Leonardo da Vinci was not only devoted to religious images but also received "secular" orders. In 1490, da Vinci was in Milan, where he received assignments from Duke Ludovico Sforza. Among other things, a portrait of his mistress Cecilia Gallerani. Gallerani was depicted against a dark background with a white ermine in her arms. An ermine may have several meanings. It can refer to the Duke's nickname "White ermine" or his Neapolitan Ermine Medal.

The ermine is also a symbol for illegitimate children - a suitable symbol in a portrait of a mistress.

To the left: The lady with Hermelin, oil, and tempera on a wooden pan, about 1483-1490. To the right: La Belle Ferronnière, oil on wood paneling, about 1490-1496. Picture: barnebys.de To the left: The lady with Ermine, oil, and tempera on a wooden pan, about 1483-1490. To the right: La Belle Ferronnière, oil on wood paneling, about 1490-1496. Picture: barnebys.de

The portrait of a woman La Belle Ferronnière has a somewhat more controversial background. Some believe that the portrait was ordered by Frans I of France. Others think this is another commission for Ludovico Sforza - either depicting Gallerani or another mistress, Beatrice d'Este.

Virgin and Child with Saint Anne

Virgin and Child with Saint Anne is a common motif in Christian art, depicting Jesus, Mary, and her mother, Anna. This version of the Virgin and Child with Saint Anne was completed in 1509. Mary sits in Anna's knee while she reaches for the Jesus child sitting at their feet, holding a lamb.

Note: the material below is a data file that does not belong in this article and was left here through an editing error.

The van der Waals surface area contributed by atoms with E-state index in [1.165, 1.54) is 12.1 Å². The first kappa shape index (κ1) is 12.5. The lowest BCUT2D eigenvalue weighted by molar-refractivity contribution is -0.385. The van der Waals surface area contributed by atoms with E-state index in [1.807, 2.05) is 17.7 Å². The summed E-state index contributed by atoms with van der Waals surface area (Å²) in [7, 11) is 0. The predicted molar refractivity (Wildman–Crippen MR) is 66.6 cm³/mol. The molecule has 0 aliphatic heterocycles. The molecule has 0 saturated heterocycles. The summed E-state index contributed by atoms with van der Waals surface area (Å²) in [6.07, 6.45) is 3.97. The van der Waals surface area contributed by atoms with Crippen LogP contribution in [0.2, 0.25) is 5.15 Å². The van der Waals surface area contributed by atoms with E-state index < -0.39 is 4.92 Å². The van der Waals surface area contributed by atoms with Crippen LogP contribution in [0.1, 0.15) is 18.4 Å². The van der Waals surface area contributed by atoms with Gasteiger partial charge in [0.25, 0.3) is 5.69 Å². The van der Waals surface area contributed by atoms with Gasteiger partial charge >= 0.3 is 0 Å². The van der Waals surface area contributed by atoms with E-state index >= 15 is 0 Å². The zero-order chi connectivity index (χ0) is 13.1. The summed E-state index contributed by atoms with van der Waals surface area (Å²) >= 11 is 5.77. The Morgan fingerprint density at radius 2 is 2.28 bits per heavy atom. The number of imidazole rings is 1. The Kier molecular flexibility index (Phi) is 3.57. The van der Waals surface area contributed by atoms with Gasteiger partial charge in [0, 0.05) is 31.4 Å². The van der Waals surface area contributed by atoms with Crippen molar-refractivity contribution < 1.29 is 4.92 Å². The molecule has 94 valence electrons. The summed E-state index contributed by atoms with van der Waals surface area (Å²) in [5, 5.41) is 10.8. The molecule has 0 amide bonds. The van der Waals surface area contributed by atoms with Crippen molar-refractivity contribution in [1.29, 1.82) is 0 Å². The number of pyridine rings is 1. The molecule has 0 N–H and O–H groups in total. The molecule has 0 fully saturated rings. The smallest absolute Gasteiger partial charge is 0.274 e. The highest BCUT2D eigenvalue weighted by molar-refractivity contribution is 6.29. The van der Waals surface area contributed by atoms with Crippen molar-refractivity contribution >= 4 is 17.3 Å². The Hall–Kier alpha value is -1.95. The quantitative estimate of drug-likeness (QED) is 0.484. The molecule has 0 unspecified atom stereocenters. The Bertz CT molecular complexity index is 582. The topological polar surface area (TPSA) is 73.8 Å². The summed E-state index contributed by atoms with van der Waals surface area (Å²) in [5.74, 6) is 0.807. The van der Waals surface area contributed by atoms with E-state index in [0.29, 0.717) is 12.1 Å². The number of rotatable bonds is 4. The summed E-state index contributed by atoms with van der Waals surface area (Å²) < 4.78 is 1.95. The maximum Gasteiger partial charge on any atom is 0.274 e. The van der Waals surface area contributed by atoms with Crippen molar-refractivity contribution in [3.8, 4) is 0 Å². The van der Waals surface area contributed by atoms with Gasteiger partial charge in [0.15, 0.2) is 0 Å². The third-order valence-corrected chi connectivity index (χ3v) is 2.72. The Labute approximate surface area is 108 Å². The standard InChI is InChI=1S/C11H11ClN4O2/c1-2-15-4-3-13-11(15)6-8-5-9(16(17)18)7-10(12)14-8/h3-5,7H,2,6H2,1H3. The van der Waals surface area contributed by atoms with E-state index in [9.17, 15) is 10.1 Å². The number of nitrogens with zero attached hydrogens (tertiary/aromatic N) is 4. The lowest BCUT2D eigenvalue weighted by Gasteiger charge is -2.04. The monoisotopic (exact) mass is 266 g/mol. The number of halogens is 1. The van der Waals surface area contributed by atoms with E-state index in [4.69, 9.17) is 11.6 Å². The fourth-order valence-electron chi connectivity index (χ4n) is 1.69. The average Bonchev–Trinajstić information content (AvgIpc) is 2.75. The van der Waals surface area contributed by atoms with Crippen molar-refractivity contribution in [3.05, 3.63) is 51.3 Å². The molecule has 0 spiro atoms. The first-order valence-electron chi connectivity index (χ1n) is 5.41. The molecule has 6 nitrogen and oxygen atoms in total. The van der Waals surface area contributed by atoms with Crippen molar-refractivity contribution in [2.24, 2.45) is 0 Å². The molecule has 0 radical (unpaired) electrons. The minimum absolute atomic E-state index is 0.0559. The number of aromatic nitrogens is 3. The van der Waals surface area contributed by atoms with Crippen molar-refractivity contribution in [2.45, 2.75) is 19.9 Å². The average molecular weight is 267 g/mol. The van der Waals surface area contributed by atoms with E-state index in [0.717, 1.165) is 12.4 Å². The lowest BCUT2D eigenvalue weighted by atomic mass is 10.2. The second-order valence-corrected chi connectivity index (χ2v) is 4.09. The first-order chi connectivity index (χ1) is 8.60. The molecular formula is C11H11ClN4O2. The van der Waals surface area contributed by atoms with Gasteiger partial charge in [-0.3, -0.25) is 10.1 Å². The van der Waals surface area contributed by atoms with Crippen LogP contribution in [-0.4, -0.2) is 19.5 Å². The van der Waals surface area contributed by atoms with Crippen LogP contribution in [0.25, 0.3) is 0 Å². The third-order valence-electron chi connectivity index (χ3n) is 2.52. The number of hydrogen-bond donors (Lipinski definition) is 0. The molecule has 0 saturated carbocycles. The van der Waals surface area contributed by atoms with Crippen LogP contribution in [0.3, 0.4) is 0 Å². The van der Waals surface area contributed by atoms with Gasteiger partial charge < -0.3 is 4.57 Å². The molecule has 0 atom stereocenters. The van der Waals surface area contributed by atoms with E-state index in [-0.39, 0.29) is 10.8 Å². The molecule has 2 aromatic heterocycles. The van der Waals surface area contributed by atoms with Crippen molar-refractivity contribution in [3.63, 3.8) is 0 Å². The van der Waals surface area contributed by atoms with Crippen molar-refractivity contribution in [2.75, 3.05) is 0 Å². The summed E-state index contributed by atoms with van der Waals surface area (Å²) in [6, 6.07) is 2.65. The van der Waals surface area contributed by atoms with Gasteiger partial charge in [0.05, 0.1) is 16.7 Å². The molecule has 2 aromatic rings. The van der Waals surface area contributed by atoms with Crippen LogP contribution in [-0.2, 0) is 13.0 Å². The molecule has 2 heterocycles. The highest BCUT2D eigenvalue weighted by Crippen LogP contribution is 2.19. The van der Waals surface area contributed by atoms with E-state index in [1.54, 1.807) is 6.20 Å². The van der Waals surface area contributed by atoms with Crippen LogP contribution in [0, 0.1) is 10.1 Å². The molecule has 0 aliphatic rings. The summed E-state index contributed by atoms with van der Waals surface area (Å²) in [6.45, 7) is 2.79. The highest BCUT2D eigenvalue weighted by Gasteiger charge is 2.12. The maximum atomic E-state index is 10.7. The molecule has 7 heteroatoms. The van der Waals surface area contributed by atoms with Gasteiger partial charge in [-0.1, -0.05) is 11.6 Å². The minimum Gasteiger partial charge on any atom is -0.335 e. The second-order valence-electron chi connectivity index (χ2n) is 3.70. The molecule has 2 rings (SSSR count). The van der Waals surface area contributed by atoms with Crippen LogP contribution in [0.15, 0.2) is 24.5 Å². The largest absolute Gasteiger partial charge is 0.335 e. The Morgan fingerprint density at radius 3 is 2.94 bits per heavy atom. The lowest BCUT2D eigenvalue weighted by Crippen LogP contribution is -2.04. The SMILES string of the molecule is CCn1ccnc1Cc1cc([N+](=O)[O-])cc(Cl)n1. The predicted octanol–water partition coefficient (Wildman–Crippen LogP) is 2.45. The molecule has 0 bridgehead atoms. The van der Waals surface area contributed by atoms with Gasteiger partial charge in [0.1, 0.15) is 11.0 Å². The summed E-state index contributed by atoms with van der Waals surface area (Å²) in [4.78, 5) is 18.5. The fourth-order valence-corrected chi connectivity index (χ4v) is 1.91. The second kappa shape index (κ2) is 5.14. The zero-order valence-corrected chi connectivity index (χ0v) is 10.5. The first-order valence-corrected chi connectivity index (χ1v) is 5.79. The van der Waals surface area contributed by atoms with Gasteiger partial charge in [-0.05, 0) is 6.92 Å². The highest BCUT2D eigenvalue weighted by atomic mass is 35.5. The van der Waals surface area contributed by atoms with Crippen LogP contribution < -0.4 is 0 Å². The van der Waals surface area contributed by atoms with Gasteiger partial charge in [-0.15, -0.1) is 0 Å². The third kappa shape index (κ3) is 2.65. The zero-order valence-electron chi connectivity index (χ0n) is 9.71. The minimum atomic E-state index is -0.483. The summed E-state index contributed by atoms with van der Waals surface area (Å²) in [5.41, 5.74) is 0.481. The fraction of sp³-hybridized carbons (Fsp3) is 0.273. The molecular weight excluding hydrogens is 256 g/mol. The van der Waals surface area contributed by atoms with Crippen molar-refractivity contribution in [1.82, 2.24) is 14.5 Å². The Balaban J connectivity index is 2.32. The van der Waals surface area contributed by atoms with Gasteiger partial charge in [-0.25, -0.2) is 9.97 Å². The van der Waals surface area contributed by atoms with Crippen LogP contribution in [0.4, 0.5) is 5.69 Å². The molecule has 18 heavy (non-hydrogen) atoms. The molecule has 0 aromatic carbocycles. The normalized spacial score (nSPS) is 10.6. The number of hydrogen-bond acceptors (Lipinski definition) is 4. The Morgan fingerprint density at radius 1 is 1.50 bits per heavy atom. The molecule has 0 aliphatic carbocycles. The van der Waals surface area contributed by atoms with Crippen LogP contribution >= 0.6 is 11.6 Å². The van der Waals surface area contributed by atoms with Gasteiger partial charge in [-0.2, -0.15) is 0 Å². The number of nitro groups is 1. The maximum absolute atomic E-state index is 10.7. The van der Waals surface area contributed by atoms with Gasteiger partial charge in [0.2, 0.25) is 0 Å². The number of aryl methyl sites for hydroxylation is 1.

Virgin and Child with Saint Anne. Image: Wikimedia Commons Anna Self Third. Image: Wikimedia Commons Virgin and Child with Saint Anne. Image: Wikimedia Commons Anna Self Third. Image: Wikimedia Commons

The painting is similar to most of Leonardo's works performed in so-called 'sfumato'. The technique, one of the five largest in Renaissance painting, aims to soften edges and colors so that they slip into each other to create seamless transitions and a more realistic result.
The lamb is also a common symbol in religious art. The animal represents Christ as both suffering and triumphant. It is a sacrificial animal but also represents kindness, virginity, and purity.

John the Baptist

Leonardo da Vinci depicted John the Baptist several times but only twice by himself as he does in St. John the Baptist, painted between 1513-1516. The Painting is believed to be the great master’s last work. Today it hangs at the Louvre in Paris.

John the Baptist. Image: Wikimedia Commons John the Baptist. Image: Wikimedia Commons St.John the Baptist. Image: Wikimedia Commons John the Baptist. Image: Wikimedia Commons